CLARKSVILLE, Tenn. – It was a little hard to believe on that cold winter morning that Chic Rye and Woodson Oliver hadn’t seen each other in 70 years. The two old college friends sat near the fire going in Oliver’s living room, cutting up and telling stories as if they were still students at Austin Peay State College in the years leading up to World War II.
“Hell, everybody knew him,” Rye said. “He was on the football team. But I didn’t go to the games.”
“They weren’t hardly worth going to,” Oliver said.
Together, the two men possess a reservoir of memories about a lost time and a lost place – a small teaching school in Clarksville that had just turned into a full-fledged college. Buildings have come and gone in the years since they attended, but Oliver and Rye both have sharp, long-term memories, allowing them to easily recall sepia-tined images of the college in the 1940s.
“You can’t image what Austin Peay was back then,” Rye said. “I think 325 people was the whole caboodle at the school. We knew everybody on campus.”
Oliver leaned back in his chair and let his mind drift back to 1940, when he was finishing up high school and trying to figure out what to do with his life.
“My lifelong ambition at that point was to be a mail carrier,” he said. “Get one of them new Fords every year. But anyway, I said I’ll go to Austin Peay, and my dad said, ‘I’ll give you $25. If you can stay on that, stay.’”
Oliver enrolled at the school and earned a little extra money tending to the turnip green patch that was situated between two buildings known as Robb Hall and Calvin Hall.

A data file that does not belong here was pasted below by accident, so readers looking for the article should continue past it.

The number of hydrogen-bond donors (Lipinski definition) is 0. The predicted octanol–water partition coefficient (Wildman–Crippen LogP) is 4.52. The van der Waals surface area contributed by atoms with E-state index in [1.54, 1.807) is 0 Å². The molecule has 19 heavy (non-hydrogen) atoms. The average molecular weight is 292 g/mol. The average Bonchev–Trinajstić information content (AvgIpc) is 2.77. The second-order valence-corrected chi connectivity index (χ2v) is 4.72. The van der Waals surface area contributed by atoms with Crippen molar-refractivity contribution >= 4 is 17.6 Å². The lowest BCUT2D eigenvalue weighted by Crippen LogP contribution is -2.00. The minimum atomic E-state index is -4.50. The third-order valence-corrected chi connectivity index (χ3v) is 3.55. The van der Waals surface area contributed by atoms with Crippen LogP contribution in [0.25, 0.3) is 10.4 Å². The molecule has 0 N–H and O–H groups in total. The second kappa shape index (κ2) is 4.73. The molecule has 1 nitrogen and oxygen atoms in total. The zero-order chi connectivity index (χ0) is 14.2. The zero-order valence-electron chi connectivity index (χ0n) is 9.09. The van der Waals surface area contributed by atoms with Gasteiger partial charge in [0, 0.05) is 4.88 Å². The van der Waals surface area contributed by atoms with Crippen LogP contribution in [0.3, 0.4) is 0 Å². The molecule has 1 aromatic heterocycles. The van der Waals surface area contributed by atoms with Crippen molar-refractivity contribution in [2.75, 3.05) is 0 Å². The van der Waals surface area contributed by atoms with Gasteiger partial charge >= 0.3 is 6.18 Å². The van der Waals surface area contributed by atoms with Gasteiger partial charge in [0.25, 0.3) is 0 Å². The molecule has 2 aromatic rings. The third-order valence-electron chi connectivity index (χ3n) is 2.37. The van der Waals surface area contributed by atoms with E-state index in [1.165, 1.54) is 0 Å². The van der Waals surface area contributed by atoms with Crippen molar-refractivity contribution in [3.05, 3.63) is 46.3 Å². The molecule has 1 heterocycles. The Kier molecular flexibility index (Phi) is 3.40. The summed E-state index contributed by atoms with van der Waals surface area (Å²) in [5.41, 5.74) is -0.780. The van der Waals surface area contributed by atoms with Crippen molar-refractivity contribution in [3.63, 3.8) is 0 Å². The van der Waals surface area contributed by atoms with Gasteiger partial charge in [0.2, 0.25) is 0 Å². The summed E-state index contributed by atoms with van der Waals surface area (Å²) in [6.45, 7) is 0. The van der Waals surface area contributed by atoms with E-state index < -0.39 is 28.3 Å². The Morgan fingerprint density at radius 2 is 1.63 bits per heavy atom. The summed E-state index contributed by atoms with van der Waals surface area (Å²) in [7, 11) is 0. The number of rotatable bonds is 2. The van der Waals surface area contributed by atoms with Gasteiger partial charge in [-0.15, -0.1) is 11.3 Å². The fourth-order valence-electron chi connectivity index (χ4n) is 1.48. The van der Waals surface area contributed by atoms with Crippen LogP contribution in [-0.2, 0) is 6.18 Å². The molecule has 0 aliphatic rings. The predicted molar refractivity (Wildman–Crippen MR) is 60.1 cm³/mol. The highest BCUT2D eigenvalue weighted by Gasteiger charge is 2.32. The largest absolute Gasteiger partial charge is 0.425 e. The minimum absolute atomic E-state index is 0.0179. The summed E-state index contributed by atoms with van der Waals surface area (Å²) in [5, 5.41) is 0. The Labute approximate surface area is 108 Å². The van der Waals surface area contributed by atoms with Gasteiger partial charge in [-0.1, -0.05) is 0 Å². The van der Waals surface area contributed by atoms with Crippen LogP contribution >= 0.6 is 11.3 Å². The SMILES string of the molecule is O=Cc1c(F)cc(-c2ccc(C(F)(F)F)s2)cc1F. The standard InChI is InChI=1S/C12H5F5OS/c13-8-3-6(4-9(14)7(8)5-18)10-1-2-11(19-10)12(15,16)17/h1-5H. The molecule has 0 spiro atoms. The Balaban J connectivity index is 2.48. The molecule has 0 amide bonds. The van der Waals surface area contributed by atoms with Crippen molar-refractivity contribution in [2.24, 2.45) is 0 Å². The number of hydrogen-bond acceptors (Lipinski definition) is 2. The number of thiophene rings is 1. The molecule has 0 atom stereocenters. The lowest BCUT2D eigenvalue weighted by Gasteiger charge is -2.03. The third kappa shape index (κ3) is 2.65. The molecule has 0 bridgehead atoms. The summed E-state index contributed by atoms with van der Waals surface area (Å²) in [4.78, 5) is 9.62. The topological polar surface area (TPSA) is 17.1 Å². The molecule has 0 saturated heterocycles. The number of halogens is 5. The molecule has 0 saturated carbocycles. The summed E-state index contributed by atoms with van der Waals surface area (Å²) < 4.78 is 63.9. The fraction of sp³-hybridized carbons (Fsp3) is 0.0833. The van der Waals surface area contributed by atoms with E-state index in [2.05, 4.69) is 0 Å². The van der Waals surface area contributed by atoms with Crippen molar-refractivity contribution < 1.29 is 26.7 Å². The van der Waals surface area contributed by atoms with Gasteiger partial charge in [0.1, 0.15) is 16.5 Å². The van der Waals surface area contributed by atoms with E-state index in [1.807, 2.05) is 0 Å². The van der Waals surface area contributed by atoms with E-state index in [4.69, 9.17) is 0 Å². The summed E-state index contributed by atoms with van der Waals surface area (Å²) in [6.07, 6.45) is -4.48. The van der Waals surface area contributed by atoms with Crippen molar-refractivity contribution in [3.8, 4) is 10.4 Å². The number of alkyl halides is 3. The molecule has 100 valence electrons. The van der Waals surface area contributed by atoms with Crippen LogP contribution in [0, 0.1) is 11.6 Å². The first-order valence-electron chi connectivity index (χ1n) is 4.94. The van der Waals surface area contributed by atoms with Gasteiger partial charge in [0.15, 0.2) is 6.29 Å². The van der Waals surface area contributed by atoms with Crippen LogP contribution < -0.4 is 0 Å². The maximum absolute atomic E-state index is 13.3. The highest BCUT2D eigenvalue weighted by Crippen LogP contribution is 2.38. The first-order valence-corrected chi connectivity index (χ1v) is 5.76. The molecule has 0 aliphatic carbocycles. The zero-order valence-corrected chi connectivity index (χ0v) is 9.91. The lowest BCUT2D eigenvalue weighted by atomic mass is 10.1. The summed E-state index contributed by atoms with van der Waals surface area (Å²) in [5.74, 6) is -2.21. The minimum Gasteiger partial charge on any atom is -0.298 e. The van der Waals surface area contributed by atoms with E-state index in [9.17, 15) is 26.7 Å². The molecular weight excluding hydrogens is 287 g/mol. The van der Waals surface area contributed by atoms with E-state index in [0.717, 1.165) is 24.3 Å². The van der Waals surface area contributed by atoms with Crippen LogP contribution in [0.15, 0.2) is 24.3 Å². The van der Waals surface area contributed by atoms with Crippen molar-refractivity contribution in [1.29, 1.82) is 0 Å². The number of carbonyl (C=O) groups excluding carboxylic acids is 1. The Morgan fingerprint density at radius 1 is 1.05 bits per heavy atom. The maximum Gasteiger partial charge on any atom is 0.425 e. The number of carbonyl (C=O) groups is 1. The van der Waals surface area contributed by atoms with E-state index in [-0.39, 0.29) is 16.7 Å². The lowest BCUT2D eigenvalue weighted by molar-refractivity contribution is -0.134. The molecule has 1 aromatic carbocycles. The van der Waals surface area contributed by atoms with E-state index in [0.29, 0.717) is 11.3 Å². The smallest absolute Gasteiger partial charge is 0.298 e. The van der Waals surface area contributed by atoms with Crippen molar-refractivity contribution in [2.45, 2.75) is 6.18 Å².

In 1941, Rye began attending classes at APSC. He commuted from Houston County, which meant he spent hours on narrow dirt roads, trying to get to school.
“Coming from Houston County back then was like going from here to Mexico,” he said.
The two men became friends, studied to become teachers and probably caused a little too much grief for the college’s faculty members at the time. Then came Dec. 7, 1941. Japanese forces bombed Pearl Harbor. War was soon declared in the South Pacific and in Europe.
“Everybody started getting drafted and going up in the service,” Oliver said. “There were no men there on campus. They started calling us up.”
Rye and Oliver saw their friends leave. Four of their buddies never returned from the fighting. Eventually, in 1942, the two men separated. Oliver flew Corsair fighter planes for the Navy and Rye went to Pacific Theater with the U.S. Army’s Signal Corps.
When the war ended, they both returned to Austin Peay to finish their degrees, though at different times. Life kept them from getting back in touch. Both men married, had families, and pursued successful careers.
Then one day in the winter of 2011, Cass Rye, Chic’s son, was out on a job site in northern Montgomery County. Cass is a consultant with Rye Engineering. He introduced himself to one of the neighboring homeowners, who happened to be Oliver. When Cass said his last name was Rye, Oliver asked him about Chic.
“He said they went to Austin Peay together,” Cass said. “I pulled my phone out and called my father and said, ‘there’s a man named Oliver out here.’ And he said immediately, ‘his name’s Woodson.’ Seventy years later, and he called it all back.”
The reunion was low key. Cass brought his father to Oliver’s house on that cold, gray morning in February. The two men didn’t pause or hesitate, ignoring the large seven-decade gap between their last meeting. They laughed, told stories, asked if they remembered former classmates or professors and recalled lost ambitions.
“My one goal back then was to bird hunt,” Rye said.
“That was my goal too,” Oliver said.